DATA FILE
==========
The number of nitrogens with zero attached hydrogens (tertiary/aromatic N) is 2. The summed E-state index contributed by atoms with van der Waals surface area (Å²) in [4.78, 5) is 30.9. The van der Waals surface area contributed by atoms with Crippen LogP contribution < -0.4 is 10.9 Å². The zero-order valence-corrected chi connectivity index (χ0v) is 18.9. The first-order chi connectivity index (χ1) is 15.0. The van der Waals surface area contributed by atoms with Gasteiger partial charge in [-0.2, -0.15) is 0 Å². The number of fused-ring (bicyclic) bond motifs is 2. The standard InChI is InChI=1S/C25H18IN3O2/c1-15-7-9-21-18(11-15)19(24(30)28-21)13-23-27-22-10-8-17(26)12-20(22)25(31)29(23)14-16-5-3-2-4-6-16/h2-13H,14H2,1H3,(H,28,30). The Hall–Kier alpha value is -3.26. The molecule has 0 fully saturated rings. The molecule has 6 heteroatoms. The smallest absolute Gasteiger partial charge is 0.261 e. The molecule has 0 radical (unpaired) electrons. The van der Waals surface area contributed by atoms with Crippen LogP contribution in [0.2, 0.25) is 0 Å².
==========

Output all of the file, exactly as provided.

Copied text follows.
The number of nitrogens with zero attached hydrogens (tertiary/aromatic N) is 2. The summed E-state index contributed by atoms with van der Waals surface area (Å²) in [4.78, 5) is 30.9. The van der Waals surface area contributed by atoms with Crippen LogP contribution < -0.4 is 10.9 Å². The zero-order valence-corrected chi connectivity index (χ0v) is 18.9. The first-order chi connectivity index (χ1) is 15.0. The van der Waals surface area contributed by atoms with Gasteiger partial charge in [-0.2, -0.15) is 0 Å². The number of fused-ring (bicyclic) bond motifs is 2. The standard InChI is InChI=1S/C25H18IN3O2/c1-15-7-9-21-18(11-15)19(24(30)28-21)13-23-27-22-10-8-17(26)12-20(22)25(31)29(23)14-16-5-3-2-4-6-16/h2-13H,14H2,1H3,(H,28,30). The Hall–Kier alpha value is -3.26. The molecule has 0 fully saturated rings. The molecule has 6 heteroatoms. The smallest absolute Gasteiger partial charge is 0.261 e. The molecule has 0 radical (unpaired) electrons. The van der Waals surface area contributed by atoms with Crippen LogP contribution in [0.2, 0.25) is 0 Å².